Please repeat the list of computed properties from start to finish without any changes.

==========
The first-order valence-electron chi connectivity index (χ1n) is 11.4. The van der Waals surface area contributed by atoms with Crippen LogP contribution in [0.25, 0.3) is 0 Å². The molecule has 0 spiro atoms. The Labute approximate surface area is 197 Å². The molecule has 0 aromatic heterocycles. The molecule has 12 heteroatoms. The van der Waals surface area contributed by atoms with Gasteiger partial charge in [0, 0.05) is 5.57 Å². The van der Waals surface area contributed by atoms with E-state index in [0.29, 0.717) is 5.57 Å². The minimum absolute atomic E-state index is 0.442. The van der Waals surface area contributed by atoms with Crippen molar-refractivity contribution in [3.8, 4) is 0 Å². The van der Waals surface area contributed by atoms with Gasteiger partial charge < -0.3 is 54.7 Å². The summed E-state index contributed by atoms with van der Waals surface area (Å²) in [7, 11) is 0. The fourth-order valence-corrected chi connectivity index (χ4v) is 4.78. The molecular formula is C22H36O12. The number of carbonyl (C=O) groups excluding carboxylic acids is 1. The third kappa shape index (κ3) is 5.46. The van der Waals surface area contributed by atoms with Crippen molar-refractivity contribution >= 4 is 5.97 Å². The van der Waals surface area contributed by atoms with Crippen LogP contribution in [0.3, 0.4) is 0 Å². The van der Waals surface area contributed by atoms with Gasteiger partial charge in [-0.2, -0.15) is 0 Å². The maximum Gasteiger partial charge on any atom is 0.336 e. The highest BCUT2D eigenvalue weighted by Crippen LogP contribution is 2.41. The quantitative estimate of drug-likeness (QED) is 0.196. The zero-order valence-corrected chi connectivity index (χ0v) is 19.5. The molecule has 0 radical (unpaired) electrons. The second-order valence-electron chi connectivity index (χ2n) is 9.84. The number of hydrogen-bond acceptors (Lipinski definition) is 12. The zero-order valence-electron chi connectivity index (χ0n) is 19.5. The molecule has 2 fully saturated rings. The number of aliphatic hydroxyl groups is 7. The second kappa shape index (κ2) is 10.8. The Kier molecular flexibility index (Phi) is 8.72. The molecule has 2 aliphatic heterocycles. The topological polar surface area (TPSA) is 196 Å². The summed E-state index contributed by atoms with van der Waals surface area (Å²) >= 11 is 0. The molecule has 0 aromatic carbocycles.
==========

The first-order valence-electron chi connectivity index (χ1n) is 11.4. The van der Waals surface area contributed by atoms with Crippen LogP contribution in [0.25, 0.3) is 0 Å². The molecule has 0 spiro atoms. The Labute approximate surface area is 197 Å². The molecule has 0 aromatic heterocycles. The molecule has 12 heteroatoms. The van der Waals surface area contributed by atoms with Gasteiger partial charge in [0, 0.05) is 5.57 Å². The van der Waals surface area contributed by atoms with E-state index in [0.29, 0.717) is 5.57 Å². The minimum absolute atomic E-state index is 0.442. The van der Waals surface area contributed by atoms with Crippen molar-refractivity contribution in [3.8, 4) is 0 Å². The van der Waals surface area contributed by atoms with Gasteiger partial charge < -0.3 is 54.7 Å². The summed E-state index contributed by atoms with van der Waals surface area (Å²) in [7, 11) is 0. The fourth-order valence-corrected chi connectivity index (χ4v) is 4.78. The molecular formula is C22H36O12. The number of carbonyl (C=O) groups excluding carboxylic acids is 1. The third kappa shape index (κ3) is 5.46. The van der Waals surface area contributed by atoms with Crippen molar-refractivity contribution >= 4 is 5.97 Å². The van der Waals surface area contributed by atoms with Crippen LogP contribution in [0.3, 0.4) is 0 Å². The van der Waals surface area contributed by atoms with Gasteiger partial charge in [-0.2, -0.15) is 0 Å². The maximum Gasteiger partial charge on any atom is 0.336 e. The highest BCUT2D eigenvalue weighted by Crippen LogP contribution is 2.41. The quantitative estimate of drug-likeness (QED) is 0.196. The zero-order valence-corrected chi connectivity index (χ0v) is 19.5. The molecule has 0 radical (unpaired) electrons. The second-order valence-electron chi connectivity index (χ2n) is 9.84. The number of hydrogen-bond acceptors (Lipinski definition) is 12. The zero-order valence-electron chi connectivity index (χ0n) is 19.5. The molecule has 2 fully saturated rings. The number of aliphatic hydroxyl groups is 7. The second kappa shape index (κ2) is 10.8. The Kier molecular flexibility index (Phi) is 8.72. The molecule has 2 aliphatic heterocycles. The topological polar surface area (TPSA) is 196 Å². The summed E-state index contributed by atoms with van der Waals surface area (Å²) >= 11 is 0. The molecule has 0 aromatic carbocycles.